In cities, food trucks seem to be on every other street corner. But these are not your grandfather’s food trucks selling burgers at the work sites– these trucks hawk gourmet grilled cheeses, lobster rolls, cupcakes! And the vehicles can range in size from a double decker bus to a smart car.
Such is our obsession with mobile dining that the California food truck company Armenco is doubling its annual output. There’s also a TV show devoted to food trucks called “The Great Food Truck Race,” and an online magazine, “Mobile Cuisine.”
Will Food Trucks Hurt Restaurants?
While some traditional restaurateurs have opened trucks of their own, others feel like food trucks represent unfair competition. But Richard Myrick, editor of Mobile-Cuisine Magazine, argues that food truck meals most likely replace fast food meals, not fine restaurant dining. And the trucks do not get away with less regulation.
“To be honest, the food trucks are probably regulated more than the restaurants are,” Myrick told Here and Now‘s Robin Young.
“The fact is, they have to have a commercial kitchen that they are licensed through. That’s where they’re going to do a lot of the prep work for the food before it comes onto the truck. The truck itself also has to meet regulations [and] health department inspections,” Myrick said.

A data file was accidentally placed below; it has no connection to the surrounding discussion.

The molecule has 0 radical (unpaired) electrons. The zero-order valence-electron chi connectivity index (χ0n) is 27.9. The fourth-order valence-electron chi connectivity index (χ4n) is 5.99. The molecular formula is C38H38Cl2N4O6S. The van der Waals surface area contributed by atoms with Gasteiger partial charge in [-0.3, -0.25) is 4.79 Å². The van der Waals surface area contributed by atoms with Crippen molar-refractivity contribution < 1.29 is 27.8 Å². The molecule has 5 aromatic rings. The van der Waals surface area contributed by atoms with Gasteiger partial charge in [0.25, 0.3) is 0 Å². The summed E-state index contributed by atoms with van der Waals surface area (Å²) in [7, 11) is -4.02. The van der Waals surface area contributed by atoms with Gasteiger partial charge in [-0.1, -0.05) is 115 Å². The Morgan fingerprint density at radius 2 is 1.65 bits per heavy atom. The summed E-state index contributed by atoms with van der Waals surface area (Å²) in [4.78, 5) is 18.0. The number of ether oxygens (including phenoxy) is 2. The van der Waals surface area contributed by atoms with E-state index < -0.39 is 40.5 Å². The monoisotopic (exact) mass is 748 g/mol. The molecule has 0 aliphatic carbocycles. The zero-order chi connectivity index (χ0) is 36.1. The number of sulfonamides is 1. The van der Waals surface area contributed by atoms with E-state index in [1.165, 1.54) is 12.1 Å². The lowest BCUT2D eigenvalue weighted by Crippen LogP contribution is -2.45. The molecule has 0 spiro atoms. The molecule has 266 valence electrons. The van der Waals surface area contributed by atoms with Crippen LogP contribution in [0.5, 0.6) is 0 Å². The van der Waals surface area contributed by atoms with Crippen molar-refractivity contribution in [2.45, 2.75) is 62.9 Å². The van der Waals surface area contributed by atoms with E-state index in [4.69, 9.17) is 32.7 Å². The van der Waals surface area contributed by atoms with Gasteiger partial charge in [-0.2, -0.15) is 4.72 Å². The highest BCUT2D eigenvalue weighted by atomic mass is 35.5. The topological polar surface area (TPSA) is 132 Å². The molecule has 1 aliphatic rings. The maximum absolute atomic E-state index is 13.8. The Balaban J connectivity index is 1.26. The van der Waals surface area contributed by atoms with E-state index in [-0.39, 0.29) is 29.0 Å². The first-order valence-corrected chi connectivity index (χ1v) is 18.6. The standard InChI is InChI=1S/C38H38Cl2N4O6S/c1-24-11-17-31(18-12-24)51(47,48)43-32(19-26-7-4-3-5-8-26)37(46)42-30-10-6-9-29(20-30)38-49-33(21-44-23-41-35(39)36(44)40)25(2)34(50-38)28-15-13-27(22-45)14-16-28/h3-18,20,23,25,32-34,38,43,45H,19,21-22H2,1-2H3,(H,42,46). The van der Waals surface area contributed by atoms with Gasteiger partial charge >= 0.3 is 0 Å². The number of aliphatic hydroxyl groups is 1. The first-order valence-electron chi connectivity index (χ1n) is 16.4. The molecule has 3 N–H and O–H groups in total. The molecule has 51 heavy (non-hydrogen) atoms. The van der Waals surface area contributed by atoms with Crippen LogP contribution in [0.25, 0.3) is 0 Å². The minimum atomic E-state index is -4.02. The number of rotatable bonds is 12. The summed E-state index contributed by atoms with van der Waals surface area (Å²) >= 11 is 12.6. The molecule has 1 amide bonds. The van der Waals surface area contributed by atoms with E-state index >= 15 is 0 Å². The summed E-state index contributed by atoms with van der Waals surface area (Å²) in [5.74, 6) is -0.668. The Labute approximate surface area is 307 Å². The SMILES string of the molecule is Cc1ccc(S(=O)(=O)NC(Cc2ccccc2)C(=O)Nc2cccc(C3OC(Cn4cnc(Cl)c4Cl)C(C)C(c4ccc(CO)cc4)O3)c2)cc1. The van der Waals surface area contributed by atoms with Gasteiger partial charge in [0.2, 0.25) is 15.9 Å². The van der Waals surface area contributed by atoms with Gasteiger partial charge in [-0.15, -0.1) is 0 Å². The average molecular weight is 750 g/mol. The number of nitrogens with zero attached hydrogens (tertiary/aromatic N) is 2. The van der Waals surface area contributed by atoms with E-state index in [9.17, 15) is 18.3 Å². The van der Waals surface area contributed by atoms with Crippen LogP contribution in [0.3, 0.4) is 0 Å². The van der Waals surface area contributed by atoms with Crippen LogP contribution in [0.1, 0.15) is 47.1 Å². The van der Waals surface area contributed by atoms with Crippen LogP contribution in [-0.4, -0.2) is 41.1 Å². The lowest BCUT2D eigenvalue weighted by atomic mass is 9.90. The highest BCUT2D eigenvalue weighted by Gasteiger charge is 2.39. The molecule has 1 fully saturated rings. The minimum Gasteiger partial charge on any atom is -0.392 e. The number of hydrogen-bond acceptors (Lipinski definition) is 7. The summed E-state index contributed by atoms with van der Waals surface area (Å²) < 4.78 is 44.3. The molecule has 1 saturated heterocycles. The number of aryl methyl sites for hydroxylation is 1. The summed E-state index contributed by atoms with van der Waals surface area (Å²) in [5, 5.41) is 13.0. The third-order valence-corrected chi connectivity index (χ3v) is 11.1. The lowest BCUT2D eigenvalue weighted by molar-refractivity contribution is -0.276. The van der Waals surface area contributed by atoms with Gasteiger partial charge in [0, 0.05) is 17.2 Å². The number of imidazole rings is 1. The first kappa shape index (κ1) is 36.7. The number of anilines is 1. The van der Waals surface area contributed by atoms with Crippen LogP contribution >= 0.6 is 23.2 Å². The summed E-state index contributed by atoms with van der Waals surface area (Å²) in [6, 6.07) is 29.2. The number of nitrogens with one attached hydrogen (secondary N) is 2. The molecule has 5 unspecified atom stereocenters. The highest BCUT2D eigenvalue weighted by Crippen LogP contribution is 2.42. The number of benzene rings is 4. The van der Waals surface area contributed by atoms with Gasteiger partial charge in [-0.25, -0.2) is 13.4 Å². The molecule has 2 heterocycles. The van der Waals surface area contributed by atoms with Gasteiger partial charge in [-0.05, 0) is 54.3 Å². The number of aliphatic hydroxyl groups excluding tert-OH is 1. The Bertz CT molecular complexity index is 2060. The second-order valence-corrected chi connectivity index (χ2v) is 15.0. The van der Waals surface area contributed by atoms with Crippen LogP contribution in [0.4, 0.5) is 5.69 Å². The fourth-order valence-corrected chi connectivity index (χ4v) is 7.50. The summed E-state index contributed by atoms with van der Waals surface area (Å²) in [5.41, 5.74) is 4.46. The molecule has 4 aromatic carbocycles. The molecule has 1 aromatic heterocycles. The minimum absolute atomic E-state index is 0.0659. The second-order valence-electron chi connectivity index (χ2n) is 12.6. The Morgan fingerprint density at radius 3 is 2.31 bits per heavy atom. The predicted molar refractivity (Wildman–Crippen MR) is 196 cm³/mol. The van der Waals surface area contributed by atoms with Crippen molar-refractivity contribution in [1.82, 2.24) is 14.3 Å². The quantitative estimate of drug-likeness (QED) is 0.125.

Food trucks are a way for chefs and other culinary entrepreneurs to establish a food business. Often these are trained chefs who don’t yet have the capital to open a store front restaurant, or have lost jobs from restaurants that have closed. Other trucks are opened by people who want to start their own business; for those without a food background, companies like Mobi Munch sells mobile Qdoba franchises, training franchisees in business skills and culinary arts.
From Latin American To Scandinavian Food
Almost every kind of food can be found on food trucks. Myrick thought the last hold out might have been Scandinavian food, but the SwedeDish truck in Orlando has now filled this hole. A lot of Asian and Latin American cuisines are featured in trucks and Myrick tells us that many of those meals have fusion twists: “Take Kogi BBQ — you’ve got a Korean barbecue in a taco so someone can order it, walk away from the truck and can continue eating.”
Jeremy Hobson joins Robin Young as co-host of Here & Now in its new 2-hour format, from WBUR and NPR.
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